The city of Upper Arlington has launched a program to encourage residents to compost, thereby helping to create "super soil" in the region and reduce the amount of matter going into area landfills.
Last summer, Upper Arlington partnered with the Solid Waste Authority of Central Ohio to provide outreach to residents about what items may or may not be recycled.
That involvement brought city officials in touch with a Springfield-based GoZERO Services, a nonprofit "food waste compost courier" established in 2016 that seeks to address logistical issues associated with collecting food-waste separately from traditional waste.
The connection led to the establishment of a food waste program, which Upper Arlington launched May 6.
The voluntary program is a pilot and has no costs for the city or residents who choose to take part.
It encourages residents to collect food scraps at home in their own lidded buckets.
Once containers are full, residents can dump them into lime-green containers at the Upper Arlington Municipal Services Center, 3600 Tremont Road, at the south end of the building by the Upper Arlington Police Division entrance, or at the city's Public Service Center, 4100 Roberts Road, at the north corner of the front parking lot.
The container at the Public Service Center might be moved to a "more convenient" spot for residents. Both receptacles are clearly marked with the GoZERO logo.
From there, GoZero collects the waste from the containers on a regular schedule, making sure to give them a thorough cleaning between loads.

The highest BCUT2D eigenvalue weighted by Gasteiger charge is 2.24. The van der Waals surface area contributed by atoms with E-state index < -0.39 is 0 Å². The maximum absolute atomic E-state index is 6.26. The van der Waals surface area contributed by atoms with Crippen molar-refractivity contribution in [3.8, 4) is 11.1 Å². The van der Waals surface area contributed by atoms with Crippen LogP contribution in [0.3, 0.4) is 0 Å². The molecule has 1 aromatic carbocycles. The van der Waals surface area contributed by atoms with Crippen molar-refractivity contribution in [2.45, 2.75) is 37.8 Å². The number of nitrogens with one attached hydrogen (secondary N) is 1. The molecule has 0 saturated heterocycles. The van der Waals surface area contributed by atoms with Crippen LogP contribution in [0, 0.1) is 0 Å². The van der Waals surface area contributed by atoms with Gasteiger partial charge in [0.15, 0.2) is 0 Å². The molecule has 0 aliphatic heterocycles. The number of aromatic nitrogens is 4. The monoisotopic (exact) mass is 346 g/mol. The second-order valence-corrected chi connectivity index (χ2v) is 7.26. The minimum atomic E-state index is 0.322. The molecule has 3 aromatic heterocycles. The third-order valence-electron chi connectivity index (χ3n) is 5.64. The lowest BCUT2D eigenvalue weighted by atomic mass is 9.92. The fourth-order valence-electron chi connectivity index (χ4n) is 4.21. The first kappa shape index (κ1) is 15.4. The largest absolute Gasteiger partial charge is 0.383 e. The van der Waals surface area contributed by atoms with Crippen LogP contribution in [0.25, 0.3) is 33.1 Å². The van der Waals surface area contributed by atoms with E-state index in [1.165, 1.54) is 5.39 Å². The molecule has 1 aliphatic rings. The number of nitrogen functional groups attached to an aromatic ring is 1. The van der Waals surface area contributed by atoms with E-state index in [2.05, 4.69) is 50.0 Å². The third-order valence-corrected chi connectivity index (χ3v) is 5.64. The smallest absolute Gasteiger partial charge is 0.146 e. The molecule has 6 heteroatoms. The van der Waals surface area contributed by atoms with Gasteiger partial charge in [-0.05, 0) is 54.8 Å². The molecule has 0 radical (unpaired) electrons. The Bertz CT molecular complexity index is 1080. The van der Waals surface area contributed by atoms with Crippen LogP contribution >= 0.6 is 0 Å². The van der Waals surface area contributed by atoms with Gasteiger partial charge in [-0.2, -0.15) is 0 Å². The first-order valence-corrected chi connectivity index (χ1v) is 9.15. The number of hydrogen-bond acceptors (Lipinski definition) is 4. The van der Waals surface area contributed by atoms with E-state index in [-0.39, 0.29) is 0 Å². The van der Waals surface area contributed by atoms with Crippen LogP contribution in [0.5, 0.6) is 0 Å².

GoZero then transports the waste to a commercial composting facility, where it is processed and ultimately made into nutrient-rich compost.
"Feedback from residents indicated that there was a need for the program in the community," said Katy Rees, a performance analyst with the Upper Arlington Public Service Division. "While backyard composting can be very rewarding, it is hard work and if not done correctly can attract unwanted pests (or) wildlife.
"And other local communities have already started food waste programs, including Bexley, Worthington and Grandview."
Rees said a recent SWACO report estimated that 13% of all material sent to the Franklin County landfill is food waste.
"By diverting this waste from the landfill, we extend the life of the landfill. And there is an environmental benefit, as well," she said. "In the landfill, food waste becomes a powerful contributor to greenhouse-gas emissions.
"By composting this material, the generation of greenhouse gases, particularly methane, is avoided."
David Andre, GoZERO founder and executive director, compared putting too much food waste into landfills to a person eating too much junk food.
"It's not healthy for the region," Andre said. "Organic matter wants to break down; things want to compost.
"We put stuff in plastic bags, haul it in diesel trucks and encapsulate it in dirt so it can't break down. It goes against how nature is designed to break things down."
Andre added that maintaining landfills is a "stressor" on society because it "takes time, money and other resources to find places for trash."
He said composting scraps such as apple cores or banana peels help keep that waste from going to landfills.
Moreover, he said, using compost in soils enriches the soil's nutrients.
"I like to think of compost as super food for soils, super food for plants," Andre said.
Rees said that for Upper Arlington's program to be successful, residents need to follow guidelines for what can and can't be composted.
* Accepted materials: raw or cooked meat, small bones, eggs, milk, cheese, dairy, fruits, vegetables, peels, flour, bread, pasta soups, sauces, oils, fats, dressings, condiments, seafood and shells, nuts and spices.
"Remove any PLU/UPC stickers, wrappers, rubber bands, twist ties, bags, plastics and trays before composting," the city's website states.
* Not accepted: milk (or) juice cartons or jugs, store-bought floral products or any yard waste.
"We plan to have the program in place for at least one year to gauge its success," Rees said.
"We hope to expand the drop-off sites as interest grows in the community."
Additional information about the food-waste program can be obtained by contacting Rees at 614-583-5350 or email@example.com.